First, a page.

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Joan Goodwin: 1932-2013 dies at age 80

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She helped start Shelby Prevention

By Lisa King

Joan Goodwin, who made significant contributions to removing drugs and alcohol issues from Shelby County, died Friday at Masonic Home Shelbyville. She was 80.

Goodwin was a founder and former director, from 2001 to 2008, of the Shelby County Drug/Alcohol Advisory Council, now Shelby Prevention and also had worked with the Shelbyville Police Department’s Advisory Council.

“She was a lovely lady; she had a heart of gold. I was truly sorry to hear she had passed,” said of Stewart Shirley, a retired Shelbyville Police Chief who had worked with Joan Goodwin when she was involved with the council.

Elizabeth Pulliam, directory of Shelby Prevention, said she had heard that Goodwin’s health had begun to deteriorate shortly after her husband, Frank, died in 2011.

“She was actually one of the founders of Shelby Prevention, back in the nineties,” Pulliam said. “She was one of the first people to organize it and get it started and help get grants for it. She was a warm, welcoming person, and she was just very passionate about helping others. If it was not for her, Shelby Prevention as we know it would not exist today.”

Goodwin, a native of Camden, N.J., was married to the late Francis Goodwin Jr. and had two sons, Francis Goodwin Jr. of Vermont and Rodman Goodwin of Chicago, and a daughter, Megan Goodwin of Michigan, and three grandchildren.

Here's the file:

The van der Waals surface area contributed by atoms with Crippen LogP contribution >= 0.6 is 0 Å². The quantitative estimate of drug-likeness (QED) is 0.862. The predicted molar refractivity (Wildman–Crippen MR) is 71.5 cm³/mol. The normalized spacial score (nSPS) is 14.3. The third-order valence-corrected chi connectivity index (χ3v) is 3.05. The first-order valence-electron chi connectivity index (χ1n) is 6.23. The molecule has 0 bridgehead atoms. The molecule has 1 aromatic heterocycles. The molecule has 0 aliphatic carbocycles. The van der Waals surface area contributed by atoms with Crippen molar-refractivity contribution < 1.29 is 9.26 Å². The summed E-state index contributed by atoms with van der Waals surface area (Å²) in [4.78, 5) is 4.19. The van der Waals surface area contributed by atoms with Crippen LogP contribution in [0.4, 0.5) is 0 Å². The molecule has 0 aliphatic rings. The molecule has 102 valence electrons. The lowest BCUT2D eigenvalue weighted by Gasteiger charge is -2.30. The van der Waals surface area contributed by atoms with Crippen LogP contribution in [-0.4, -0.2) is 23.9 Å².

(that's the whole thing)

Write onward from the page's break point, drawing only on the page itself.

A former schoolteacher, Goodwin was also an elder of Shelbyville First Presbyterian Church and was a board member of the Kentucky Agency for Substance Abuse, as well as an alumnus of Leadership Shelby. She was named Shelby Citizen of the Year in 2001, an honor that Shirley said he was glad to see her receive.

“She was so deserving of that,” he said. “She was such a sweetheart.”

Shelbyville Mayor Tom Hardesty agreed.

“She was a very special lady,” he said.

Simpsonville Police Chief Chip Minnis said he was very fond of Goodwin and was very saddened to hear of her death.

“She was such a wonderful person; I was really knocked for a loop when I heard,” he said. “She and her husband, Frank – they came down here from Michigan because of his job as manager of Budd [Budd Company] – they really made Shelby County their home, and both of them did so much for the community.”